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Empty Lung dives

Thread Status: Hello , There was no answer in this thread for more than 60 days.
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New Member
Dec 6, 2002
Hi, I read in some of the posts around the forum where divers practice using 'empty lung dives' What does this help?
It helps you:

learn to equalise at depth
Stretch your diaphragm
stretch the capilliaries in your lung tissue (for blood shift)

Anything else anyone?

Dangers of empty lung dives?

Everytime I have read something about this, someone has mentioned that it can be very dangerous.

Can someone tell me what are the specific dangers of empty lung dives? Blackout is obviously one, but are there others?
What about lung squeeze, for example?
Black-out risk?... providing you don't hang about at depth, the risks are very small. There is much more risk of lung injury in my opinion. The rules that I follow are these:

don't stay at depth on an empty lung
turn around if the pressure feels uncomfortable
turn around if you fail to equalise (never bend your ear drums!)
only do empty lung dives along a line

My empty lung dives take about 25-30seconds down to about 10-12m. Gentle slow pull down and back up at normal speed. I could go deeper but it's just not necessary. (If I was diving over 100m+ on the sled, then I would probably go deeper to simulate greater depths.)

For me the main benefit is flexing the diaphragm and rib cage. (Empty lung dives do nothing for equalisation if you use the mouth fill technique. Your ability to equalise depends on the amount of air in your mouth, and nothing else. It is a good exercise if you use any other method though.)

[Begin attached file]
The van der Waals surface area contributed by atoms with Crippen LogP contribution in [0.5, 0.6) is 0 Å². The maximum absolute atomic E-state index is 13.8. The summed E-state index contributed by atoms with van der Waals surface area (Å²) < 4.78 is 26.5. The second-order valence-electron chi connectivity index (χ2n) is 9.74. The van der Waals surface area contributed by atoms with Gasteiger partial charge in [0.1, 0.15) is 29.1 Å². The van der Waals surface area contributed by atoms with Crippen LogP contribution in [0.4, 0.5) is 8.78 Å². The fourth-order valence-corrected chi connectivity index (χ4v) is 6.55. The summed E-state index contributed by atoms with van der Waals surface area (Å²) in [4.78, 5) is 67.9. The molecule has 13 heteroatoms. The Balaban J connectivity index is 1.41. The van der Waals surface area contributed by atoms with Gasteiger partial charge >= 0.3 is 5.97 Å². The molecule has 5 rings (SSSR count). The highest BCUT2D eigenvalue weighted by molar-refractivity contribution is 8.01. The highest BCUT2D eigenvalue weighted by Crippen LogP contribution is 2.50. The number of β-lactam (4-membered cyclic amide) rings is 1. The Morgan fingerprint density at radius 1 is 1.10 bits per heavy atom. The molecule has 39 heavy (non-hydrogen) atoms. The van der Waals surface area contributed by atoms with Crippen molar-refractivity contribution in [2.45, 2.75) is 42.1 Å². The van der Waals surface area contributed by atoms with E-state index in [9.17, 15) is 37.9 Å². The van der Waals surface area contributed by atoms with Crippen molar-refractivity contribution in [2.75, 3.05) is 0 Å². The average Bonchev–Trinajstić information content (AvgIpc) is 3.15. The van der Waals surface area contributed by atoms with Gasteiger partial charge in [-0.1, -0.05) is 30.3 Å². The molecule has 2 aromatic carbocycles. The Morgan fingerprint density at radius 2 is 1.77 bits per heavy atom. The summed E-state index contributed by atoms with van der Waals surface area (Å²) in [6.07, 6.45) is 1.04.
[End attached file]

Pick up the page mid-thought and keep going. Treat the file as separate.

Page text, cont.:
just noticed this thread is in freedive hunting.... probably should be moved to the training/techniques section?

wrong section - sorry!

realized it just after I posted:duh Your answers helpful though! thanks
Since this was put in the Hunting/Photography section, I'll put in my dos pesos...

We never really do "empty lung" dives, but many times we descend w/o fully inhaling so that we're negatively bouyant at shallower depths. This is so that we can get down to a target w/o spooking it. Many times, an aggressive dive will scare fish, but if you just sink down to them w/o really moving, it helps. This mainly occurs when your prey is shallow or is coming in to investigate.

Benefits & Dangers

First of all, I strongly recommend against doing a spearfishing dive without a full lungfull. I know a diver who died while trying that, because he simply started the dive with less O2 than usual, and blacked out.

In addition to the benefits of negatives already mentioned, there are two additional benefits:
1. A negative dive is a fast way to initiate the diving reflex, faster than repetitive inhale dives (in this way it is often used as a 'prep' for deeper dives)
2. According to Mayol's cryptic writings (and my own experience), doing frequent negatives can amplify your maximal diving reflex, as well as accelerate the onset of your natural diving reflex (even without negative dive stimulation).

For example, Mayol, who did many long 'hangs' around 80m, noticed that during a scientific experiment, his diving reflex was both faster to initiate, and stronger, than the 'ama' divers he was compared to, even though they had been diving for many more years. He attributed his more powerful / faster diving reflex to the repetitive crushing of his rib cage & bloodshift during the many 80m hangs.

Hanging at 80m is dangerous for other reasons, DCS included, so hopefully we can achieve the same benefits by just doing shallow negatives.

Yet, there is a great danger of lung tissue damage, so always go extremely gradually and if you experience pain or cough blood or fluid, see a doctor and take weeks to recover.

Eric Fattah
BC, Canada
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